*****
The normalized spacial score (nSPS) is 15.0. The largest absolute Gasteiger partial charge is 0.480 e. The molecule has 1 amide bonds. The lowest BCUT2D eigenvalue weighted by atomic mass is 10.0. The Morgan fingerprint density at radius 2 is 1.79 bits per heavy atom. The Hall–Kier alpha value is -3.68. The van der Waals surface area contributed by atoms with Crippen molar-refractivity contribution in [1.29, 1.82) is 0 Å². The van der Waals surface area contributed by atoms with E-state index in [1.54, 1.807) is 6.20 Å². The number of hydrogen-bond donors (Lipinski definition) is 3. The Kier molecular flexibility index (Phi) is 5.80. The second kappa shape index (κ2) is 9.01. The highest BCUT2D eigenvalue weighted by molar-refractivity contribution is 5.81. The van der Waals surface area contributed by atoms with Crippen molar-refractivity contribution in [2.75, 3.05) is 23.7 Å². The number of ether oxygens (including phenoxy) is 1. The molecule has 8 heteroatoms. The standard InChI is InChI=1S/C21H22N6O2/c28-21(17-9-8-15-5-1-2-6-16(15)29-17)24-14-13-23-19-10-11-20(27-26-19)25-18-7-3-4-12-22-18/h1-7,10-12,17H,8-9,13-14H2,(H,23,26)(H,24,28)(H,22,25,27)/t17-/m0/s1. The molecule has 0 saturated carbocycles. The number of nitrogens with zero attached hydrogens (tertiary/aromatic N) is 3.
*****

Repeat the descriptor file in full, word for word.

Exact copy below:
The normalized spacial score (nSPS) is 15.0. The largest absolute Gasteiger partial charge is 0.480 e. The molecule has 1 amide bonds. The lowest BCUT2D eigenvalue weighted by atomic mass is 10.0. The Morgan fingerprint density at radius 2 is 1.79 bits per heavy atom. The Hall–Kier alpha value is -3.68. The van der Waals surface area contributed by atoms with Crippen molar-refractivity contribution in [1.29, 1.82) is 0 Å². The van der Waals surface area contributed by atoms with E-state index in [1.54, 1.807) is 6.20 Å². The number of hydrogen-bond donors (Lipinski definition) is 3. The Kier molecular flexibility index (Phi) is 5.80. The second kappa shape index (κ2) is 9.01. The highest BCUT2D eigenvalue weighted by molar-refractivity contribution is 5.81. The van der Waals surface area contributed by atoms with Crippen molar-refractivity contribution in [2.75, 3.05) is 23.7 Å². The number of ether oxygens (including phenoxy) is 1. The molecule has 8 heteroatoms. The standard InChI is InChI=1S/C21H22N6O2/c28-21(17-9-8-15-5-1-2-6-16(15)29-17)24-14-13-23-19-10-11-20(27-26-19)25-18-7-3-4-12-22-18/h1-7,10-12,17H,8-9,13-14H2,(H,23,26)(H,24,28)(H,22,25,27)/t17-/m0/s1. The molecule has 0 saturated carbocycles. The number of nitrogens with zero attached hydrogens (tertiary/aromatic N) is 3.